Photo by zachstern
Today, Debbie Freed taught us about systems thinking, a framework for understanding school conflict and dilemmas through their underlying causes. She urged us to identify: 1) what is the presenting issue; 2) what is the real issue; 3) why now? Issues framed in terms of personalities are nearly always reflective of systems conditions within a school. Is the presenting issue really the issue or just a symptom of a deeper issue? Who did a new staff member replace? Who really makes decisions within the school? How does the school’s history inform current conflicts? How do people’s belief systems inform our understanding of conflicts?
For some reason, I have thought of schools in this way for a long time. My introduction to Catlin Gabel helped deepen this understanding, as I found myself on the wrong side of a staff replacement scenario and learned to understand the place of the technology department within a complex web of decision-making entities.
Debbie encourages us to first understand ourselves and what role we play within the system. Leaders should define reality, in opposition to crisis. Leaders should exercise clarity, articulation, and alignment. People rise to the occasion when they know their purpose, role and are held accountable. Often missing from schools are effective accountability measures (e.g., evaluation and professional development), due to a culture norm of conflict avoidance.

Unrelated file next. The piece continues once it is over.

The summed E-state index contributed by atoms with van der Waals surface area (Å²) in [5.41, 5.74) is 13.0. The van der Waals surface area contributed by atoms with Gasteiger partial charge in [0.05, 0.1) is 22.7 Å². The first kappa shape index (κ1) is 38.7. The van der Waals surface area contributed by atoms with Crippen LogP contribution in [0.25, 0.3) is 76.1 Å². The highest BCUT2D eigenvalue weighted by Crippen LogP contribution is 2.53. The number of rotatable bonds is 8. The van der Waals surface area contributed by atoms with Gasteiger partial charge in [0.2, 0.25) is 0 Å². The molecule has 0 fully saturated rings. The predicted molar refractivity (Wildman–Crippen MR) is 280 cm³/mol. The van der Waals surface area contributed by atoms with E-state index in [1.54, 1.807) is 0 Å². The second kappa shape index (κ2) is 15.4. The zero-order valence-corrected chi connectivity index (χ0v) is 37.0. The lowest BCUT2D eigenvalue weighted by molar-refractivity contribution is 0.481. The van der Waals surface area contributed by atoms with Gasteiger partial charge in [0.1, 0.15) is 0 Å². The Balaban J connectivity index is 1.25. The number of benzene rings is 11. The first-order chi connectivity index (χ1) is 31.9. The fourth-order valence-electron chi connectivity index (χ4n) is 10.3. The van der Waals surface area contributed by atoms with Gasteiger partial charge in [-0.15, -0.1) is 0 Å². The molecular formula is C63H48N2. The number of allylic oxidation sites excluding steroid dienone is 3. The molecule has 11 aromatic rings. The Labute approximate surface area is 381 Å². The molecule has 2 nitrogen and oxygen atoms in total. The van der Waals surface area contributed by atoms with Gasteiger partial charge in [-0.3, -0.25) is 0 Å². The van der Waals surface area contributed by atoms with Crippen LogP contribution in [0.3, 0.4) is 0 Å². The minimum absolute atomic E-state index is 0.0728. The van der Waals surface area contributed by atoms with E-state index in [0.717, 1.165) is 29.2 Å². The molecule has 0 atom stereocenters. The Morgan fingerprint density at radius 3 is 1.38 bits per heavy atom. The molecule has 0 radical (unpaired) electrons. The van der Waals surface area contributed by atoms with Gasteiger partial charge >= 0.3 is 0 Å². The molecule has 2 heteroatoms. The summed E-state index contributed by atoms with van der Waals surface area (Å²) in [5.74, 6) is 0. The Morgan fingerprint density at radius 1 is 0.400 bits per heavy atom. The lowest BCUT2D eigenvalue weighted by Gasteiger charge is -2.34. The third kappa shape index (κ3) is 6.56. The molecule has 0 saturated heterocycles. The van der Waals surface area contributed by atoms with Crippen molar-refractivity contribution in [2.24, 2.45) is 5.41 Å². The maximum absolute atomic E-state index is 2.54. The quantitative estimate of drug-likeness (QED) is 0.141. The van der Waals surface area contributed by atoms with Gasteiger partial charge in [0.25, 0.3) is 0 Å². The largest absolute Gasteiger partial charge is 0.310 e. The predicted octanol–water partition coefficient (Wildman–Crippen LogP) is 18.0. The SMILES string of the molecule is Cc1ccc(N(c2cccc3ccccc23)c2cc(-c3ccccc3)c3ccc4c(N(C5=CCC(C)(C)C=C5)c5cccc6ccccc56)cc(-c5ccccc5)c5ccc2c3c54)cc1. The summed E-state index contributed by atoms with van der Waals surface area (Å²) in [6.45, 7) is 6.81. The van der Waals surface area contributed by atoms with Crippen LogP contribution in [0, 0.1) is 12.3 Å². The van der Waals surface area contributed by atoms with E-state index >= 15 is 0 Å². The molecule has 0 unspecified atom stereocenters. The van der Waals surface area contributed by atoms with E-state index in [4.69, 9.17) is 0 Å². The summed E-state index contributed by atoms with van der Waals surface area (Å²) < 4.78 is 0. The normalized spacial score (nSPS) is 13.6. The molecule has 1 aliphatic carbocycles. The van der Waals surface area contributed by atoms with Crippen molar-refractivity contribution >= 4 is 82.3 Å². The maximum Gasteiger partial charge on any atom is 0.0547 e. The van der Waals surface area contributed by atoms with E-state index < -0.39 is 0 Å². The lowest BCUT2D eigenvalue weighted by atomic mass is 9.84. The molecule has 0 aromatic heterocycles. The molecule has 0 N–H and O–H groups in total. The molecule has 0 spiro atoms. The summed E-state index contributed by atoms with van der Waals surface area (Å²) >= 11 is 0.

My favorite quote of the day: “some people think that shared decision-making means that you make a decision and then share it!”
Ryan Bretag writes:
What happens when organizations begin to settle for a “business as usual” mindset? What are signs that an organization is heading towards complacency? Has your organization become complacent? Have you?
Ten Potential Indicators of Complacency
Difficult Conversation Are Avoided
Fishing Down the Hallway (Risk Taking and Innovation) is Met With Cautious Tones
The Status Quo is Celebrated
Learning is No Longer a Priority
Management and Day to Day Tasks are the Focus
“Hubris Born of Success”
Areas of Potential Growth are Ignored
The Creative Spirit, Energy, Joy, and Passion No Longer Exist as the Norm
The Hairball Is Celebrated and those Orbiting It Are Dismissed
External Influences are Utilized as Excuses
I like to put it this way: excellent institutions are always working hard to become more excellent.
Does your institution demonstrate these signs? How can you gain sufficient perspective to know whether this dynamic is pervasive within your organization or just present in places?
Independent schools accept students who have previously demonstrated success. It is no surprise that those students continue to succeed within our schools. It is quite natural for independent school faculty and staff to conclude that their teaching or the school program is largely responsible for the success.
We need better measures of the quality of our schools, such as how often struggling students experience later success, the school program has adapted to the needs of students, and students praise course content, not just teacher relationships.